Deck the walls

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American Trucking Associations’ public relations campaign slogan, “Good Stuff – Trucks Bring It,” is intended to spread good tidings about the trucking industry. But for Don Hayden, president of family-owned M&M Cartage in Louisville, Ky., the message is a literal one. His trucks brought plenty of good stuff to one of the most devastated areas of New Orleans – and he footed the bill.

The story began with a transportation request from a faith-based group in the Louisville area. They were looking for help from trucking companies to donate trucks and labor to haul “walls” used to build new homes in areas of New Orleans destroyed by Hurricane Katrina. Hayden said he’d commit to two of the 11 hauls needed to transport the volunteer-built, pre-constructed walls from Louisville to New Orleans – a 700-mile trip.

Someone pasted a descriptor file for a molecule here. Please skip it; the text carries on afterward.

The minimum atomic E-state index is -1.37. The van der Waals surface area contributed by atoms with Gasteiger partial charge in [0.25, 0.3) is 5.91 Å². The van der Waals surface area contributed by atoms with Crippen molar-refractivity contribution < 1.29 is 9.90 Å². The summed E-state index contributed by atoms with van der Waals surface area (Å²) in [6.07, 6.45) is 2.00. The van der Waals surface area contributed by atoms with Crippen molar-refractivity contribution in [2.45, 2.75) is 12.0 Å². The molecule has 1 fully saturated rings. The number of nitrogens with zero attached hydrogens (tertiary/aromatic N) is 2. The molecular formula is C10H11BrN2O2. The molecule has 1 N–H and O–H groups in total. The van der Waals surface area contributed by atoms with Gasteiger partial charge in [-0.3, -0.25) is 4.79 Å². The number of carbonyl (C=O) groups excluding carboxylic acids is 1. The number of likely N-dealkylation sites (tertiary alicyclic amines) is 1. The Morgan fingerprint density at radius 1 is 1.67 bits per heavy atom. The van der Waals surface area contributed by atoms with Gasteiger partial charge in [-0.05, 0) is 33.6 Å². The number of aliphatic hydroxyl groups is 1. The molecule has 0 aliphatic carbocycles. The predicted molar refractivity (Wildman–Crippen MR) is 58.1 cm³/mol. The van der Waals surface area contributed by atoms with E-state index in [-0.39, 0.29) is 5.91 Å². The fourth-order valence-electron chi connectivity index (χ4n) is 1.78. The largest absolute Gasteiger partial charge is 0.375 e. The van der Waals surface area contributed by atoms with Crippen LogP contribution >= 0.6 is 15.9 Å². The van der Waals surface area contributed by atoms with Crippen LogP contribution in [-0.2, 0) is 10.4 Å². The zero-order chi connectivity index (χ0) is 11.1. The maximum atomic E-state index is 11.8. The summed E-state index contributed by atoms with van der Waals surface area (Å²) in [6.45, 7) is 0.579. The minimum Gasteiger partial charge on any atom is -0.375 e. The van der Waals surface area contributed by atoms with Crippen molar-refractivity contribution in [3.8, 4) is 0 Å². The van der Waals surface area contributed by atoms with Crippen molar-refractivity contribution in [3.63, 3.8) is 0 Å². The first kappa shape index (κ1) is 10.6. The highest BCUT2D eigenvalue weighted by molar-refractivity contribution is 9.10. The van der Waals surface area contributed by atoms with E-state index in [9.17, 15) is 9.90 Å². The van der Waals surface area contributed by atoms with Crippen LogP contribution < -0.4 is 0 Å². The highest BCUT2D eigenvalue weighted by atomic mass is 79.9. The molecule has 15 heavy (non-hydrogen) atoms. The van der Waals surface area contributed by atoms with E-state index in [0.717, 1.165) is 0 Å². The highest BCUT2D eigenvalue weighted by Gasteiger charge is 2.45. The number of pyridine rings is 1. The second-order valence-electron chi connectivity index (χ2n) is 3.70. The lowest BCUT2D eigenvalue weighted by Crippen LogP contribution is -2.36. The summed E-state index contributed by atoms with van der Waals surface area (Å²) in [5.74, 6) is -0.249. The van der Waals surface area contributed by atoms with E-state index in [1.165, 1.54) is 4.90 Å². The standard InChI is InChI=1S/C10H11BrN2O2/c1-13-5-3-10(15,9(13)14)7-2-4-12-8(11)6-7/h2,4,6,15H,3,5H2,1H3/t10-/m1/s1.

Hayden at first planned to ask other fleet owners to ante up for the remaining nine loads, but he didn’t count on the response he got from his own drivers. He asked for two volunteer drivers, and more than 25 guys stepped forward. “I was so touched by the response,” he said. “It makes sense, though. Truckers have big hearts.” Hayden provided the fuel, trucks and trailers, and paid the expenses of the drivers. He also got behind the wheel himself for one of the trips. “I don’t ever ask my drivers to do something I’m not willing to do myself. That includes driving the truck.”

The first two drivers, Sean Fears and Keith Evans, gave up two days of home time to complete the mission. After arriving and unloading, they went on a tour of the storm damage led by Craig Cuccia, executive director of Central City’s Cafe Reconcile, one of the organizations involved in building the homes. Hayden and the drivers were impressed with the hard work and community team building displayed by the volunteer efforts, and Hayden committed to hauling the remaining nine loads of walls.

The last of the loads will be delivered in mid-December, contributing to more than 32 newly constructed homes in the New Orleans area. Hayden says the experience has profoundly touched him and everyone involved in the project. “You lead by example. I’m just grateful I had the opportunity to make a difference.”

For more information on Café Reconcile’s rebuilding efforts in New Orleans, go to this site.